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BB200605, EWEA Activities

The Global Wind Energy Council released its global status report which predicts that international wind market are expected to grow by an average of 18% over the next five years


The report released by the Global Wind Energy Council (GWEC) shows that international wind markets grew by 40.5% in 2005, generating some €12 billion euro (US$ 14 billion) worth of new generating equipment. In 2005 alone, 11.5 GW were installed worldwide, bringing the total up to 59.1 GW. This represents a growth of 24% in total installed wind capacity. While the EU is still the leading market in wind energy with 40.5 GW of installed capacity, other continents such as North America and Asia are developing at a staggering rate.

The Global Wind 2005 Report is the first in a series of annual reports by GWEC on the status of the global wind energy markets. The Global Wind Report (updated on a yearly basis) outlines the industry’s perspective on the development of wind energy around the world. The 50 pages report provides an account of developments in 14 individual countries on the 5 continents in which wind energy has become a mainstream power source or is expected to do so in the near future. In addition, the report contains GWEC’s projections for the industry up to 2010.

Global status and regional development…
The total installed wind power capacity at the end of 2005 stands at 59,084 MW worldwide, an increase of 24 % compared to 2004. The countries with the highest total installed capacity are Germany (18,428 MW), Spain (10,027 MW), the USA (9,149 MW), India (4,430 MW) and Denmark (3,122 MW). India has thereby overtaken Denmark as the fourth largest wind market in the world. A number of other countries, including Italy, the UK, the Netherlands, China, Japan and Portugal have reached the 1,000 MW mark of installed capacity.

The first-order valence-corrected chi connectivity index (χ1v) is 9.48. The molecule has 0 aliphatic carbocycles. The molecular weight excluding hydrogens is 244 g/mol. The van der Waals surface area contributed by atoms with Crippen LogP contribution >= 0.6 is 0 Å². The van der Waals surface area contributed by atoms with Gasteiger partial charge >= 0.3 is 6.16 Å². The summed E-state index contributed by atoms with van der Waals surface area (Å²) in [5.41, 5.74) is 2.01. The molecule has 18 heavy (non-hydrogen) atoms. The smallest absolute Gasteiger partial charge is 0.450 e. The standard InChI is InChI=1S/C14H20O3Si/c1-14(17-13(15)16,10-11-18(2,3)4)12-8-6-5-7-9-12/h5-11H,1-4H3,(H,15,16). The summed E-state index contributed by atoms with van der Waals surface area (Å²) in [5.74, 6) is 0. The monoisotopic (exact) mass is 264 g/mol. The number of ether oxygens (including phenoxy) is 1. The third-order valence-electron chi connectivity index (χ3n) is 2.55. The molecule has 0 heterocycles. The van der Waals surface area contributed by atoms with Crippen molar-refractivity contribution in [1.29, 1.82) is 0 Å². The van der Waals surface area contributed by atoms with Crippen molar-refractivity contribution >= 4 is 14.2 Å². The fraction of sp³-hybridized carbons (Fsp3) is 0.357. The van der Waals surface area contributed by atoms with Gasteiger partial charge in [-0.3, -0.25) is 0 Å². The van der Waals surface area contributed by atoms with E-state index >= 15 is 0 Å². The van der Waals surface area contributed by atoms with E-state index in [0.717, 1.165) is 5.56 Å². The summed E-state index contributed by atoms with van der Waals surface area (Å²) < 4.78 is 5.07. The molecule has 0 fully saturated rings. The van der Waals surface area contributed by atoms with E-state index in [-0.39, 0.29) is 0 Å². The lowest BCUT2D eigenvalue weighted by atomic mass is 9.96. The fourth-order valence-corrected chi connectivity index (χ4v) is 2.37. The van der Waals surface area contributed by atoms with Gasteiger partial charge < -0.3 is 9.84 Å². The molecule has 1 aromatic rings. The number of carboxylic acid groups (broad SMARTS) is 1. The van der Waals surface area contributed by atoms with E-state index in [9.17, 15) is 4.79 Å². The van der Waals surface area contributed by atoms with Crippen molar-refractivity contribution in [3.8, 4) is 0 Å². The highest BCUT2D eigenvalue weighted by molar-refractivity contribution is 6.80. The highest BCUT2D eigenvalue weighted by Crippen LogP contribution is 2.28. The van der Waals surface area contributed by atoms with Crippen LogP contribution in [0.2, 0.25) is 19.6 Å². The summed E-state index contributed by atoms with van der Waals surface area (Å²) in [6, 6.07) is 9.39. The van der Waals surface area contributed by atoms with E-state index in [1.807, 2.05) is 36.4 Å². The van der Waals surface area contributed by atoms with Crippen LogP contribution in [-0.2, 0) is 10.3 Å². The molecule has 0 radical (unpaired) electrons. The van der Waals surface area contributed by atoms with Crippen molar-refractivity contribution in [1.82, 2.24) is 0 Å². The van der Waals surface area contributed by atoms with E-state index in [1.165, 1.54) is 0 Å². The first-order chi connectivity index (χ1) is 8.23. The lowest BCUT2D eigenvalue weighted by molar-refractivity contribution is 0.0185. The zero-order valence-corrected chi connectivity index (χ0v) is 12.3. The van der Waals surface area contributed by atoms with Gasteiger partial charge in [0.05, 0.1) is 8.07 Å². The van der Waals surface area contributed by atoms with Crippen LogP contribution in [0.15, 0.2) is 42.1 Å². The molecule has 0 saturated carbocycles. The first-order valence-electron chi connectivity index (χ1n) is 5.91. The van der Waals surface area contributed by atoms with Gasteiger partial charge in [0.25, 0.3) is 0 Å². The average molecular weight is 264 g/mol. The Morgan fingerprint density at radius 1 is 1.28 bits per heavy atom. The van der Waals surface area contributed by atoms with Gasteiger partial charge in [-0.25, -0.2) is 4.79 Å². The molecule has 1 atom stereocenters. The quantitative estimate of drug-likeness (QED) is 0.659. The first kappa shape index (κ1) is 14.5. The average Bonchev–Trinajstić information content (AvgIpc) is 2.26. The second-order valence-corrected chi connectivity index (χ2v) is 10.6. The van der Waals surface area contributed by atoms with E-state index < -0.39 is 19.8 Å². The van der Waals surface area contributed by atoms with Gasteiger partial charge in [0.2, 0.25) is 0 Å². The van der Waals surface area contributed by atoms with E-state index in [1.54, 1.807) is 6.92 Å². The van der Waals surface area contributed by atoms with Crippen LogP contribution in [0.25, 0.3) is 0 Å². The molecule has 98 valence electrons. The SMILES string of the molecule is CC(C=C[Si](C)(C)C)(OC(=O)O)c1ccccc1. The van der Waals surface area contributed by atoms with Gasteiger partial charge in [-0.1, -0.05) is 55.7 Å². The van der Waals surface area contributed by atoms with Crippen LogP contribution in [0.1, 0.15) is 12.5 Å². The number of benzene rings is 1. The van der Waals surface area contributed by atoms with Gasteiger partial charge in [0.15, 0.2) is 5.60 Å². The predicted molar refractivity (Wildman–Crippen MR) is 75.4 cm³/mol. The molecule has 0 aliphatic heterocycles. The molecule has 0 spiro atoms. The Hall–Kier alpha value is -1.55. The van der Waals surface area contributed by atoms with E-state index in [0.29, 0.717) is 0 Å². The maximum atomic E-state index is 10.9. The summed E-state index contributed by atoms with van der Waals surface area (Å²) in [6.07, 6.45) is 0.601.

The biggest developments are still ahead…
Until the end of the current decade, the cumulative capacity of wind energy installations is predicted to reach 134.8 GW, more than double of the present installed capacity. The average annual cumulative growth rate during the period 2005-2010 will be 18 %, compared with 28 % during the period 2000-2005. The annual installed capacity is predicted to reach 17.8 GW in 2010, an increase of 55 % from the 11.5 GW installed in 2005. This implies an average annual growth rate of 9.1 % for the global wind energy market. The growth could be much bigger but, at least in the near future, is limited by the production capacities of the manufacturers. In most markets, the current delivery time for machines is at least two years.

The GWEC forecast predicts that Europe will continue to be the most important market, but with smaller share than in the past. In 2005, Europe only accounted to 55% of the global market, down from 72% in the previous year, and this trend will be further accentuated up to 2010. The total installed capacity in Europe should reach 77.6 GW by 2010, representing 57% of the total global capacity.

The offshore market is only expected to take off on a large scale towards the end of the decade. At the end of 2005, almost 700 MW were installed offshore in only 5 countries, all located in the European Union.

The message from the Global Wind 2005 Report is clear…
Wind energy has become a global business and it is rapidly developing into a mainstream power source in developing and developed countries. It a vital technology for responding to the key energy challenges of our time: security of supply, secure growth, climate change, increasing energy demand and volatile fossil fuel prices.

The growth potential for wind energy in new markets is enormous. However, after decades of massive financial, political and structural support to conventional technologies, wind power remains at a competitive disadvantage. As a result, political support both at national and at international level is key to the global success of wind energy. As with any other energy source, the wind power market is largely driven by policy and markets only exist where policy support is enacted.

Political action is needed to overcome these distortions and create a level playing field.


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